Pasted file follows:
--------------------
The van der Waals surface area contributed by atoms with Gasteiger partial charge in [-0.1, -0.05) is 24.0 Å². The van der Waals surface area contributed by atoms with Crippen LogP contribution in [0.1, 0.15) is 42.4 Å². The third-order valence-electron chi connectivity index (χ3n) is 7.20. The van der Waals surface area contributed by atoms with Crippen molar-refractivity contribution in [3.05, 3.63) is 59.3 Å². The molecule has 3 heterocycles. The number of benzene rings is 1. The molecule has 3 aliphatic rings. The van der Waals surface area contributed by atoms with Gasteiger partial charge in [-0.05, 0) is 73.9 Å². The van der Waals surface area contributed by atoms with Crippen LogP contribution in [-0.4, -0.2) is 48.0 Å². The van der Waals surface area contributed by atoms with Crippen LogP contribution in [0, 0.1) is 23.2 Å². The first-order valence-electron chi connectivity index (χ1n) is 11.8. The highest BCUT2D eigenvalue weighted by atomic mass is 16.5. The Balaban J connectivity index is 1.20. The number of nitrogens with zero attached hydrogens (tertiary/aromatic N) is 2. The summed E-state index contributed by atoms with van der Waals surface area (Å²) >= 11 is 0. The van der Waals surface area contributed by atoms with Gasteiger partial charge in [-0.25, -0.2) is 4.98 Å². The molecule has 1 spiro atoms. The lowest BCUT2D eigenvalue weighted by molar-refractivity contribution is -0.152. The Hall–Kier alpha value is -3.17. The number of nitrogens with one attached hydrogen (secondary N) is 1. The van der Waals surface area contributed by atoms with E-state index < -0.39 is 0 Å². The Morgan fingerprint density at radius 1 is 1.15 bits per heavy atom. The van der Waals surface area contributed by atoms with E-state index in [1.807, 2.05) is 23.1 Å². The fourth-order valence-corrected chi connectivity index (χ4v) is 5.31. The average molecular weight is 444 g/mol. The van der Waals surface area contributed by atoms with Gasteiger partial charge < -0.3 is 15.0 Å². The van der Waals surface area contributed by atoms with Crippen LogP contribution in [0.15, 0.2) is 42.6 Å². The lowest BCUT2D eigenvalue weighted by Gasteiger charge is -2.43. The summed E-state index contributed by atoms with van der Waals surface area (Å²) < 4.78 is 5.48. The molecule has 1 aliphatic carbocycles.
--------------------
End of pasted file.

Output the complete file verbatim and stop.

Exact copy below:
The van der Waals surface area contributed by atoms with Gasteiger partial charge in [-0.1, -0.05) is 24.0 Å². The van der Waals surface area contributed by atoms with Crippen LogP contribution in [0.1, 0.15) is 42.4 Å². The third-order valence-electron chi connectivity index (χ3n) is 7.20. The van der Waals surface area contributed by atoms with Crippen molar-refractivity contribution in [3.05, 3.63) is 59.3 Å². The molecule has 3 heterocycles. The number of benzene rings is 1. The molecule has 3 aliphatic rings. The van der Waals surface area contributed by atoms with Gasteiger partial charge in [-0.05, 0) is 73.9 Å². The van der Waals surface area contributed by atoms with Crippen LogP contribution in [-0.4, -0.2) is 48.0 Å². The van der Waals surface area contributed by atoms with Crippen LogP contribution in [0, 0.1) is 23.2 Å². The first-order valence-electron chi connectivity index (χ1n) is 11.8. The highest BCUT2D eigenvalue weighted by atomic mass is 16.5. The Balaban J connectivity index is 1.20. The number of nitrogens with zero attached hydrogens (tertiary/aromatic N) is 2. The summed E-state index contributed by atoms with van der Waals surface area (Å²) >= 11 is 0. The van der Waals surface area contributed by atoms with Gasteiger partial charge in [-0.25, -0.2) is 4.98 Å². The molecule has 1 spiro atoms. The lowest BCUT2D eigenvalue weighted by molar-refractivity contribution is -0.152. The Hall–Kier alpha value is -3.17. The number of nitrogens with one attached hydrogen (secondary N) is 1. The van der Waals surface area contributed by atoms with E-state index < -0.39 is 0 Å². The Morgan fingerprint density at radius 1 is 1.15 bits per heavy atom. The van der Waals surface area contributed by atoms with E-state index in [1.807, 2.05) is 23.1 Å². The fourth-order valence-corrected chi connectivity index (χ4v) is 5.31. The average molecular weight is 444 g/mol. The van der Waals surface area contributed by atoms with Gasteiger partial charge < -0.3 is 15.0 Å². The van der Waals surface area contributed by atoms with Crippen LogP contribution in [0.15, 0.2) is 42.6 Å². The lowest BCUT2D eigenvalue weighted by Gasteiger charge is -2.43. The summed E-state index contributed by atoms with van der Waals surface area (Å²) < 4.78 is 5.48. The molecule has 1 aliphatic carbocycles.